You can deploy ecs-master.yml file using AWS CloudFormation. You can scale your application based on your needs by adjusting the parameters of the CloudFormation template.

    Figure 11: App2Container template parameters – CloudFormation

    Figure 11: App2Container template parameters – CloudFormation

Deploy the application

To deploy the application to an Amazon ECS cluster, run the command below: sudo app2container generate app-deployment –application-id dotnet-app-id –deploy

Figure 12: Deploy application using App2Container – Application Server

Figure 12: Deploy application using App2Container – Application Server

This will deploy a CloudFormation template from your Amazon S3 bucket artifacts.

Figure 13: App2Container deployment status – Application Server

Figure 13: App2Container deployment status – Application Server

Finally, launch the URL to your load balancer from the deployment result above.

Figure 14: API documentation of deployed application

Figure 14: API documentation of deployed application

The above application is deployed in an Amazon ECS cluster. To check out the cluster, open the Amazon ECS console and choose clusters in the navigation pane.

Figure 15: ECS cluster for deployed application

Figure 15: ECS cluster for deployed application

There will be a service in your Amazon ECS cluster that is running a task as defined in your deployment settings for App2Container. If you click on the cluster, it will provide a detailed view of the resources in the cluster. This service ensures that the needed number of tasks are running for scaling. A service creates and destroys tasks as part of its role and can optionally add or remove them from an Application Load Balancer as targets. This deployment is using AWS Fargate, which is a serverless compute service to run our application.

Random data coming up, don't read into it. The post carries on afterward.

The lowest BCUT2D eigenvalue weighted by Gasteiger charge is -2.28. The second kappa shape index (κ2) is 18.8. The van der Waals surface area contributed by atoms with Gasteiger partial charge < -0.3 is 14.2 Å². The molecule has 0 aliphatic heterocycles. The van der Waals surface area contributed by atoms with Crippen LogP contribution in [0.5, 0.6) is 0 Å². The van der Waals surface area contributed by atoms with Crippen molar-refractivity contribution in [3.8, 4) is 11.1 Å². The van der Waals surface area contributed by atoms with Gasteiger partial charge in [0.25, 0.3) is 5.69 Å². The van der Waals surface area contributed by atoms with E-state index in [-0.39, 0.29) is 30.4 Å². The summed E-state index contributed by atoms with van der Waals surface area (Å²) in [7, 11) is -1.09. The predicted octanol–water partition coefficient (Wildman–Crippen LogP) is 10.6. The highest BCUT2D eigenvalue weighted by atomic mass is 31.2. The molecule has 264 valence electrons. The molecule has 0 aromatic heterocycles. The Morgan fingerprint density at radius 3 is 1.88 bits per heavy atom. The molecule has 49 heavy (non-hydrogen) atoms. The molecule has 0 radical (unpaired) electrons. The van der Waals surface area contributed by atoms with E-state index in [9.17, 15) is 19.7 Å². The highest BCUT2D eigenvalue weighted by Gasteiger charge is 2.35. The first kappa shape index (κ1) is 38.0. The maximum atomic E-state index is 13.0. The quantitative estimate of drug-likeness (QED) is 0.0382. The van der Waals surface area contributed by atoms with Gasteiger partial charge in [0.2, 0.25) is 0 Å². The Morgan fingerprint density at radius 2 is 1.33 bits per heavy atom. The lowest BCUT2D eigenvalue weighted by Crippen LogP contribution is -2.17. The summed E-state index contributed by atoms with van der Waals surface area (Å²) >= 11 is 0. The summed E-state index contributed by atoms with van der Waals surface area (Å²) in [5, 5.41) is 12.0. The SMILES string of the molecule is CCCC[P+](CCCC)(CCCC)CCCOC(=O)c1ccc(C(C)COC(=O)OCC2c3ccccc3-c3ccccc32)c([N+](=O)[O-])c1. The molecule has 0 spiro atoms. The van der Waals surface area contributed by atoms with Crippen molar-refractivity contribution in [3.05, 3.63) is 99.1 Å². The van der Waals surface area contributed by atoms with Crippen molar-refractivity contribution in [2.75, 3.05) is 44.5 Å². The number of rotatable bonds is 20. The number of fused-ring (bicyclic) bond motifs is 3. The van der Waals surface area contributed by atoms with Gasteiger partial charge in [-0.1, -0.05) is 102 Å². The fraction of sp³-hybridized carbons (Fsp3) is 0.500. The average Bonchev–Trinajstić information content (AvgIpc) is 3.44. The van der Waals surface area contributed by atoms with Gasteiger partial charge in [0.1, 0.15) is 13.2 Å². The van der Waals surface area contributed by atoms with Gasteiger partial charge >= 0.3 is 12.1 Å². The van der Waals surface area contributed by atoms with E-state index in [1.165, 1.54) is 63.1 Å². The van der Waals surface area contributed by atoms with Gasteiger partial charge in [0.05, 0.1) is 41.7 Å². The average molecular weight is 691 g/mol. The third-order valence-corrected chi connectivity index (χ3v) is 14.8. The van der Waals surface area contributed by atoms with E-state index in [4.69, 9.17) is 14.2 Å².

Cleanup

Please follow the steps in the documentation to cleanup and delete the resources you have provisioned.

  1. Delete stack on the AWS CloudFormation console to delete your resources deployed on Amazon ECS
  2. Cleanup App2Container to remove App2Container from your application server.

Conclusion

With App2Container, customers can quickly containerize their ASP.NET Core applications and migrate to AWS without modifying their code. Containerizing applications as a cloud migration approach brings in added advantages over rehosting, such as enhanced performance and scalability.

Further, deploying your containerized applications to fully managed container orchestration services like Amazon ECS or Amazon EKS helps you to automatically scale and run web applications in multiple Availability Zones with the performance, scale, reliability, and availability of AWS.


AWS can help you assess how your company can get the most out of cloud. Join the millions of AWS customers that trust us to migrate and modernize their most important applications in the cloud. To learn more on modernizing Windows Server or SQL Server, visit Windows on AWSContact us to start your modernization journey today.

Pavankumar Kasani

Pavankumar Kasani

Pavankumar Kasani is an AWS Solutions Architect based out of New York city. He is passionate about helping customers to design scalable, well-architected and modernized solutions on the AWS Cloud. Outside of work, he loves spending time with his family, playing cricket, table tennis, and also testing out new recipes in the kitchen.

Prasad Rao

Prasad Rao

Prasad Rao is a Principal Partner Solutions Architect for AWS based out of UK. His focus areas are .NET Application Modernization and Windows Workloads on AWS. He leverages his experience to help AWS Partners across EMEA for their long term technical enablement to build scalable architecture on AWS. He also mentors diverse people who are new to cloud and would like to get started on AWS.